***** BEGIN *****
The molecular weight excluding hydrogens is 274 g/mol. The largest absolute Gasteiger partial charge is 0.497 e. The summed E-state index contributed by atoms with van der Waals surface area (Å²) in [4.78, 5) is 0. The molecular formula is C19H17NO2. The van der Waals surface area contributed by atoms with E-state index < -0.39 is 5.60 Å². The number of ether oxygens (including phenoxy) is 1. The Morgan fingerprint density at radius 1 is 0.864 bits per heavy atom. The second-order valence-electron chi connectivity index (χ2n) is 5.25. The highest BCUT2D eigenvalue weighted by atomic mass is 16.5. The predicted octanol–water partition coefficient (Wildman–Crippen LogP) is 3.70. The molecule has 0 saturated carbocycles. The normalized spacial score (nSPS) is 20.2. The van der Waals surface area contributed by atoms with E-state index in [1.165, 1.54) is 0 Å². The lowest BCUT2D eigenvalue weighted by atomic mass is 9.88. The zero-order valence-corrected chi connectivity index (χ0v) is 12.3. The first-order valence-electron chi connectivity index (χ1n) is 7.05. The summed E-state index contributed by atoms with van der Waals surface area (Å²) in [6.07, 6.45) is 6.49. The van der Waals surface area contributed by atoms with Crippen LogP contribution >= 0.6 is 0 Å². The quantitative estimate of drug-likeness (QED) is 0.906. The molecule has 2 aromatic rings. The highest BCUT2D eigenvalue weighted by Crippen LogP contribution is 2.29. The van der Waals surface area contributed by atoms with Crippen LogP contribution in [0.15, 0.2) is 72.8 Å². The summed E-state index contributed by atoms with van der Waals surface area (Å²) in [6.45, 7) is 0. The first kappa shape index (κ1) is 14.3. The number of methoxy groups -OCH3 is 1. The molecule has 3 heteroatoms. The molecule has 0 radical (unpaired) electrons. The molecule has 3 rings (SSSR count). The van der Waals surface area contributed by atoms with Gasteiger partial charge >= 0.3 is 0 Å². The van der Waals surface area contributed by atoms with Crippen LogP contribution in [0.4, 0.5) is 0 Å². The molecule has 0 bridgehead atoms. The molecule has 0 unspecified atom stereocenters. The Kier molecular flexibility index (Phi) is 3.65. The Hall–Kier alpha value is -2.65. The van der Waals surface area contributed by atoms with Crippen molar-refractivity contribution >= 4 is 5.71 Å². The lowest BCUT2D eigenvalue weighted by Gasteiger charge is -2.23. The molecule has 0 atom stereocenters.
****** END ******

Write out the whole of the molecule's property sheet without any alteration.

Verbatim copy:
The molecular weight excluding hydrogens is 274 g/mol. The largest absolute Gasteiger partial charge is 0.497 e. The summed E-state index contributed by atoms with van der Waals surface area (Å²) in [4.78, 5) is 0. The molecular formula is C19H17NO2. The van der Waals surface area contributed by atoms with E-state index < -0.39 is 5.60 Å². The number of ether oxygens (including phenoxy) is 1. The Morgan fingerprint density at radius 1 is 0.864 bits per heavy atom. The second-order valence-electron chi connectivity index (χ2n) is 5.25. The highest BCUT2D eigenvalue weighted by atomic mass is 16.5. The predicted octanol–water partition coefficient (Wildman–Crippen LogP) is 3.70. The molecule has 0 saturated carbocycles. The normalized spacial score (nSPS) is 20.2. The van der Waals surface area contributed by atoms with E-state index in [1.165, 1.54) is 0 Å². The lowest BCUT2D eigenvalue weighted by atomic mass is 9.88. The zero-order valence-corrected chi connectivity index (χ0v) is 12.3. The first-order valence-electron chi connectivity index (χ1n) is 7.05. The summed E-state index contributed by atoms with van der Waals surface area (Å²) in [6.07, 6.45) is 6.49. The van der Waals surface area contributed by atoms with Crippen LogP contribution >= 0.6 is 0 Å². The quantitative estimate of drug-likeness (QED) is 0.906. The molecule has 2 aromatic rings. The highest BCUT2D eigenvalue weighted by Crippen LogP contribution is 2.29. The van der Waals surface area contributed by atoms with Crippen LogP contribution in [0.15, 0.2) is 72.8 Å². The summed E-state index contributed by atoms with van der Waals surface area (Å²) in [6.45, 7) is 0. The first kappa shape index (κ1) is 14.3. The number of methoxy groups -OCH3 is 1. The molecule has 3 heteroatoms. The molecule has 0 radical (unpaired) electrons. The molecule has 3 rings (SSSR count). The van der Waals surface area contributed by atoms with Gasteiger partial charge >= 0.3 is 0 Å². The van der Waals surface area contributed by atoms with Crippen LogP contribution in [0.4, 0.5) is 0 Å². The molecule has 0 bridgehead atoms. The molecule has 0 unspecified atom stereocenters. The Kier molecular flexibility index (Phi) is 3.65. The Hall–Kier alpha value is -2.65. The van der Waals surface area contributed by atoms with Crippen molar-refractivity contribution >= 4 is 5.71 Å². The lowest BCUT2D eigenvalue weighted by Gasteiger charge is -2.23. The molecule has 0 atom stereocenters.